Abstract

The "born this way" narrative remains a popular way to defend nonnormative genders and sexualities in the United States. While feminist and queer theorists have critiqued the narrative's implicit ahistorical and essentialist understanding of sexuality, the narrative's incorporation by the state as a way to police gender identity has gone largely underdeveloped. I argue that transgender accounts of this narrative reorient it amid questions of temporality, race, colonialism, and the nation-state, thereby allowing for a critique that does justice to the enmeshment of categories of difference.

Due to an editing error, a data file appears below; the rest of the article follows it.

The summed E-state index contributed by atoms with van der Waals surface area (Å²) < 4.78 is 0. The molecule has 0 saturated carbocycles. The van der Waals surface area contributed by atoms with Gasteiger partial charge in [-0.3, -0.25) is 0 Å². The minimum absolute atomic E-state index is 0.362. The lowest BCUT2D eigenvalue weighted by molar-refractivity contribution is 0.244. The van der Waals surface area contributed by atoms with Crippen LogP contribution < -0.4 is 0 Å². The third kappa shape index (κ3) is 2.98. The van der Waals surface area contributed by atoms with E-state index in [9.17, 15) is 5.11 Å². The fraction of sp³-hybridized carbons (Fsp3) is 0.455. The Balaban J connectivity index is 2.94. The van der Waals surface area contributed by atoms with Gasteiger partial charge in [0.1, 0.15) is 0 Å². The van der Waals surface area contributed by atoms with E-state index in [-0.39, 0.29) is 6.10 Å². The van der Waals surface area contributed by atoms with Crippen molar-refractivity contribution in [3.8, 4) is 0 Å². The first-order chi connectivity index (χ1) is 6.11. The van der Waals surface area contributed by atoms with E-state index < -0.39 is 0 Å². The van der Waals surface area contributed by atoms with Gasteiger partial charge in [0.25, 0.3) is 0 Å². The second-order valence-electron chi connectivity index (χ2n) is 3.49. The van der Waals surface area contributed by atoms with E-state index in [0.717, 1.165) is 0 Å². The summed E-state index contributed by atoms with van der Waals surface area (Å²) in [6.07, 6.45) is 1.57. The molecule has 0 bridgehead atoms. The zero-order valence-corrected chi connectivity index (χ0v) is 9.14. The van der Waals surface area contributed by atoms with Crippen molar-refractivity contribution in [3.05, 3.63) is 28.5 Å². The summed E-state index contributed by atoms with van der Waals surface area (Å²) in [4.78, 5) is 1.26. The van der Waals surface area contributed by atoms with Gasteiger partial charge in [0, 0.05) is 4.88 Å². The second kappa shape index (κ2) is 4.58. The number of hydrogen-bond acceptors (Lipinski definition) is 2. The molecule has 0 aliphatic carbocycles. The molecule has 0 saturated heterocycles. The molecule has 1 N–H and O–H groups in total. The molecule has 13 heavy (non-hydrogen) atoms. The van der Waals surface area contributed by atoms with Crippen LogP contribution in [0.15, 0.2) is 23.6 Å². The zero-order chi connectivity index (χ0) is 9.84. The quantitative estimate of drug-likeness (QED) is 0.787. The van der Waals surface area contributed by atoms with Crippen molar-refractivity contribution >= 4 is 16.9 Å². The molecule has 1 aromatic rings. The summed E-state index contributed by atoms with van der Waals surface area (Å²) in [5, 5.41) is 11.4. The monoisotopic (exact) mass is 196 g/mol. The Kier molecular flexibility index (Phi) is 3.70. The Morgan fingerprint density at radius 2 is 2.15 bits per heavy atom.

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Additional Information

ISSN
1527-9383
Print ISSN
0891-625X
Pages
pp. 372-384
Launched on MUSE
2017-07-27
Open Access
No
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